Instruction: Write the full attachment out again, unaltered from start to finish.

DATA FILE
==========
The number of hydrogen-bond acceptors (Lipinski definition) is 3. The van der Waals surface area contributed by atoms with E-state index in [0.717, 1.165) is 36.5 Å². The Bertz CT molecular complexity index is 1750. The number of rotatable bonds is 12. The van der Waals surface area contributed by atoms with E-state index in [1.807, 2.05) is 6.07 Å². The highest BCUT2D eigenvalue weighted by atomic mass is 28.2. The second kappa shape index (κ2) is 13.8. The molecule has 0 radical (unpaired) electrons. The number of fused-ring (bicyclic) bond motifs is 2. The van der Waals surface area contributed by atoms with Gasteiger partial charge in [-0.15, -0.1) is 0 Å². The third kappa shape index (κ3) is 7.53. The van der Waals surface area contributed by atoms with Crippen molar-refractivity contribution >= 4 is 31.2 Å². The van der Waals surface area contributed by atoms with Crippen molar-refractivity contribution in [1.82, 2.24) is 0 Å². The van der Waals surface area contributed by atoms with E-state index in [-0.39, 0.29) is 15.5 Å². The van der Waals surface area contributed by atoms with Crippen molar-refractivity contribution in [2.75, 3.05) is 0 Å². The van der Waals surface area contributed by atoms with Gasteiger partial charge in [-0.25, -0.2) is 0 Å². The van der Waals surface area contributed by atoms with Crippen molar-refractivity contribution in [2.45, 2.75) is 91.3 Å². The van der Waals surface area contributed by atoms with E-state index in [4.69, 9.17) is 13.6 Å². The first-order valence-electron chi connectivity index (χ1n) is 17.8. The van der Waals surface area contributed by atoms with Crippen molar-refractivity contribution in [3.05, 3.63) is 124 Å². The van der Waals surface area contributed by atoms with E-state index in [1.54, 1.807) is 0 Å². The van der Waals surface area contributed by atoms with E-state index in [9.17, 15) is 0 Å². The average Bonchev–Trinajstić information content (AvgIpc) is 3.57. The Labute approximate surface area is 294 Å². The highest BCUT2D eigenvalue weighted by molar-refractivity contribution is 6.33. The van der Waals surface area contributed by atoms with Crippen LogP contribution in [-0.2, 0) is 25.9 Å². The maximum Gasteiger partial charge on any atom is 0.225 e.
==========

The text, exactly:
The number of hydrogen-bond acceptors (Lipinski definition) is 3. The van der Waals surface area contributed by atoms with E-state index in [0.717, 1.165) is 36.5 Å². The Bertz CT molecular complexity index is 1750. The number of rotatable bonds is 12. The van der Waals surface area contributed by atoms with E-state index in [1.807, 2.05) is 6.07 Å². The highest BCUT2D eigenvalue weighted by atomic mass is 28.2. The second kappa shape index (κ2) is 13.8. The molecule has 0 radical (unpaired) electrons. The number of fused-ring (bicyclic) bond motifs is 2. The van der Waals surface area contributed by atoms with Gasteiger partial charge in [-0.15, -0.1) is 0 Å². The third kappa shape index (κ3) is 7.53. The van der Waals surface area contributed by atoms with Crippen molar-refractivity contribution >= 4 is 31.2 Å². The van der Waals surface area contributed by atoms with Crippen molar-refractivity contribution in [1.82, 2.24) is 0 Å². The van der Waals surface area contributed by atoms with E-state index in [-0.39, 0.29) is 15.5 Å². The van der Waals surface area contributed by atoms with Crippen molar-refractivity contribution in [2.75, 3.05) is 0 Å². The van der Waals surface area contributed by atoms with Gasteiger partial charge in [-0.25, -0.2) is 0 Å². The van der Waals surface area contributed by atoms with Crippen molar-refractivity contribution in [2.45, 2.75) is 91.3 Å². The van der Waals surface area contributed by atoms with E-state index in [4.69, 9.17) is 13.6 Å². The first-order valence-electron chi connectivity index (χ1n) is 17.8. The van der Waals surface area contributed by atoms with Crippen molar-refractivity contribution in [3.05, 3.63) is 124 Å². The van der Waals surface area contributed by atoms with E-state index in [1.54, 1.807) is 0 Å². The van der Waals surface area contributed by atoms with E-state index in [9.17, 15) is 0 Å². The average Bonchev–Trinajstić information content (AvgIpc) is 3.57. The Labute approximate surface area is 294 Å². The highest BCUT2D eigenvalue weighted by molar-refractivity contribution is 6.33. The van der Waals surface area contributed by atoms with Crippen LogP contribution in [-0.2, 0) is 25.9 Å². The maximum Gasteiger partial charge on any atom is 0.225 e.